It is difficult to prove that a reduction in musculoskeletal injury is down to one incident, as it is often accumulative, but results from testing by the trust’s back care team and Professor Mike Fray at the University of Loughborough show that the forces required using the Versal slide rather than erroneous slide sheet methods are significantly reduced. Professor Fray described the Versal slide as an effective ergonomic solution to a problem.

In terms of tissue viability, it is difficult to know if a sore, such as a heel sore, is due to transfer or pressure. A pressure-mapping system Monitor Alert Protect (MAP), loaned to the back care department, identified increased pressures to the patient's skin during poor moving and handling practice.

The slide sheet has endorsements from patients, porters, nursing staff and consultants. Change is often not received well, and I was ready for the challenges, but staff came to us with a problem, and we listened and took action.

The Versal has now been used in the trust since February this year, and evaluations have just started. Early indications show that staff find the slide sheet much simpler and effective. 


The Versal slide has been a success so far, with endorsements all round. Picture: Diane Hindson

We have been approached by our community staff, too. They are interested, as the Versal is suitable for use on double beds. A company based in York bought the intellectual property rights from the trust and patented it, and it is now available on the NHS supply chain.
 
But the reward is knowing that it helps protect patient skin integrity, and ensures their comfort and dignity during repositioning, as well as looking after the musculoskeletal health of precious carers. One patient told me they had been in hospital year after year, and it was the most comfortable they had ever felt while being moved. It was like winning the lottery.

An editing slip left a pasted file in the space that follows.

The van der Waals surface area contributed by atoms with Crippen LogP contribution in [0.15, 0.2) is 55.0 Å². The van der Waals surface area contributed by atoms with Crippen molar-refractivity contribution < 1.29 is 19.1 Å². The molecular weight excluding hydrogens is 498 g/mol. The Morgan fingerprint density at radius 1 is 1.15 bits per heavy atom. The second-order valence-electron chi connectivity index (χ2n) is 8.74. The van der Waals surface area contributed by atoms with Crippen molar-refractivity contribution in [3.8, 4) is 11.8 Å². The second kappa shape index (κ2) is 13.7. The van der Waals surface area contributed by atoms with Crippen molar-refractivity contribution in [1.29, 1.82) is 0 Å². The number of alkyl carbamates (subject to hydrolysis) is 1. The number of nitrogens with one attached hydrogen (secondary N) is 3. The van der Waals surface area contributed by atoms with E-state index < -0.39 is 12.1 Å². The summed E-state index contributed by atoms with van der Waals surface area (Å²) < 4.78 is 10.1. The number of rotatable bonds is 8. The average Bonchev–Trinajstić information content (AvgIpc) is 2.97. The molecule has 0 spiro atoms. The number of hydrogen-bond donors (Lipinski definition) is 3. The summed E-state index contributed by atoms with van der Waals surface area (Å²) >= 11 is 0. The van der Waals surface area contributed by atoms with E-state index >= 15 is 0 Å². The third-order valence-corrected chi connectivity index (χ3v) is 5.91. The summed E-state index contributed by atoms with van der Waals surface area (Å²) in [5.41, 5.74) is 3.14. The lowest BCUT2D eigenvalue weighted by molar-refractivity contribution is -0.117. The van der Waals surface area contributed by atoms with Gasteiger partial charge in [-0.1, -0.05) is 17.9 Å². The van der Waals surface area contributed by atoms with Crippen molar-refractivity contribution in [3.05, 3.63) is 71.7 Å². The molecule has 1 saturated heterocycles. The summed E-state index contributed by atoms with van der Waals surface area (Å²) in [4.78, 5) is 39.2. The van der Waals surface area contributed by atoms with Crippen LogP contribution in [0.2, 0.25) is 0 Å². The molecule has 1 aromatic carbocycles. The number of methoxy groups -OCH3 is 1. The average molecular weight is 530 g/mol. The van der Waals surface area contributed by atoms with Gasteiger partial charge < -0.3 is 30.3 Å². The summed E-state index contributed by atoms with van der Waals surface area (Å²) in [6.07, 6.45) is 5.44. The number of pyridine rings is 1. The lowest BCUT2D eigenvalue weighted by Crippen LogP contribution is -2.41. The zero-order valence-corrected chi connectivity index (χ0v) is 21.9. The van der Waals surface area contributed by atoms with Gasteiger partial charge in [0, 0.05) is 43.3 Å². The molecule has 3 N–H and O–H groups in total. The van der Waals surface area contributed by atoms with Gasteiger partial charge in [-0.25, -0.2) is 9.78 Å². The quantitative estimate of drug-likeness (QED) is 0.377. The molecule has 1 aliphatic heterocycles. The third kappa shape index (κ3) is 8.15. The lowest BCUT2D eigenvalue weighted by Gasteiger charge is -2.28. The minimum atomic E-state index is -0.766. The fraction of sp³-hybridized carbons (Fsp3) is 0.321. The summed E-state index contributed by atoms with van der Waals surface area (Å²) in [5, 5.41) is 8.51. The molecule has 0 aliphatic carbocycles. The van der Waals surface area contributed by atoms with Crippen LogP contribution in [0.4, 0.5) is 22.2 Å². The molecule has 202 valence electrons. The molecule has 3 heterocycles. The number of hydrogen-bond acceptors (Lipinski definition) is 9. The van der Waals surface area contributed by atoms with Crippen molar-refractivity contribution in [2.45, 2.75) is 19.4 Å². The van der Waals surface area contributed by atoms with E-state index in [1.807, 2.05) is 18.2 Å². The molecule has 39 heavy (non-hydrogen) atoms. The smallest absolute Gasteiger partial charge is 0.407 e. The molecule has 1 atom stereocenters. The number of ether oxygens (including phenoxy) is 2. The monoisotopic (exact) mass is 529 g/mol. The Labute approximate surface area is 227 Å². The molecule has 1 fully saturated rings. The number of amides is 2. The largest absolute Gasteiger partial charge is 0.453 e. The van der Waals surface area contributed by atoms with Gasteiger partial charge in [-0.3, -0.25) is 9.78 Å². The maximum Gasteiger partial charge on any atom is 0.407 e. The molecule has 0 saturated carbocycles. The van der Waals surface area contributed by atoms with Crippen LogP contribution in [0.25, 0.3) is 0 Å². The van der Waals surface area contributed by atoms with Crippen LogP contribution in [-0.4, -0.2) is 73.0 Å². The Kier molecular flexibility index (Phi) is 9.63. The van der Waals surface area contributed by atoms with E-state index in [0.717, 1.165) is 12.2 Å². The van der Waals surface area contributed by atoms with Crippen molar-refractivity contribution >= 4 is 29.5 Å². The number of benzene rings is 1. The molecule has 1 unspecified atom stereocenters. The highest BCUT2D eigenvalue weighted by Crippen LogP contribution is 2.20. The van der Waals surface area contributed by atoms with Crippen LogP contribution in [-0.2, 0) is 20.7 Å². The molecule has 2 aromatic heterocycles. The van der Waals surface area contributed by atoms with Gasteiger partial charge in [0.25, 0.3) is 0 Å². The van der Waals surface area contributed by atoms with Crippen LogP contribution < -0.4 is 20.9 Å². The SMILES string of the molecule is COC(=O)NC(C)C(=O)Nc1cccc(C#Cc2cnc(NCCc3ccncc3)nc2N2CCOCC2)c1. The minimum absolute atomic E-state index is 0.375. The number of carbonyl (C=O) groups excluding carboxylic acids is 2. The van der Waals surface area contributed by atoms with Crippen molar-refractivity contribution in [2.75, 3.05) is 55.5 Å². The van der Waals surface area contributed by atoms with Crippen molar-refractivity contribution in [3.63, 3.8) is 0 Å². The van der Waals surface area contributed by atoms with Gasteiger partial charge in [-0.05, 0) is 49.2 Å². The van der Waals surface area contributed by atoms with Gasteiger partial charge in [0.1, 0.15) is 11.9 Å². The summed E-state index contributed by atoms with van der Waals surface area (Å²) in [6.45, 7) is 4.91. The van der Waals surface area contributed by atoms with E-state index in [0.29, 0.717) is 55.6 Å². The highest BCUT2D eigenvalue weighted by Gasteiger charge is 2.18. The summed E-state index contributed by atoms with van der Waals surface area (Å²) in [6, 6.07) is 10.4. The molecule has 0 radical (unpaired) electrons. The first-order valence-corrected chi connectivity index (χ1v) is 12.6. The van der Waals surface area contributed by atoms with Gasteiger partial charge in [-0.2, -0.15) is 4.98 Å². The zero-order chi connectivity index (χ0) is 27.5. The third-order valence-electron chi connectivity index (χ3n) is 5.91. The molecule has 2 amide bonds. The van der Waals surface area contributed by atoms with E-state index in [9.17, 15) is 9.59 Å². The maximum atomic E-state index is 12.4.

How I turned my idea into the Versal slide:

• Came up with the idea and put together prototype.

• Worked with the moving and handling team to test it.

• Sought peer feedback from moving and handling advisors, including from other trusts and National Back Exchange members.

• Sought feedback from trust patient handlers.

• Submitted the idea to RTC North (NHS Innovations).

• Worked with the trust’s business development team, including those responsible for procurement.

• Presented the idea to a moving and handling equipment manufacturer.

• Formulated survey questionnaires.

• Carried out audits, re: ‘traditional’ slide sheets.

• Organised new slide trials on wards and evaluated.

• Was part of the project team implementing the product throughout the trust.


Diane Hindson is a back care adviser at County Durham and Darlington NHS Foundation Trust. She was highly commended in the Liverpool Victoria-sponsored Innovations in your specialty category of the Nurse Awards 2016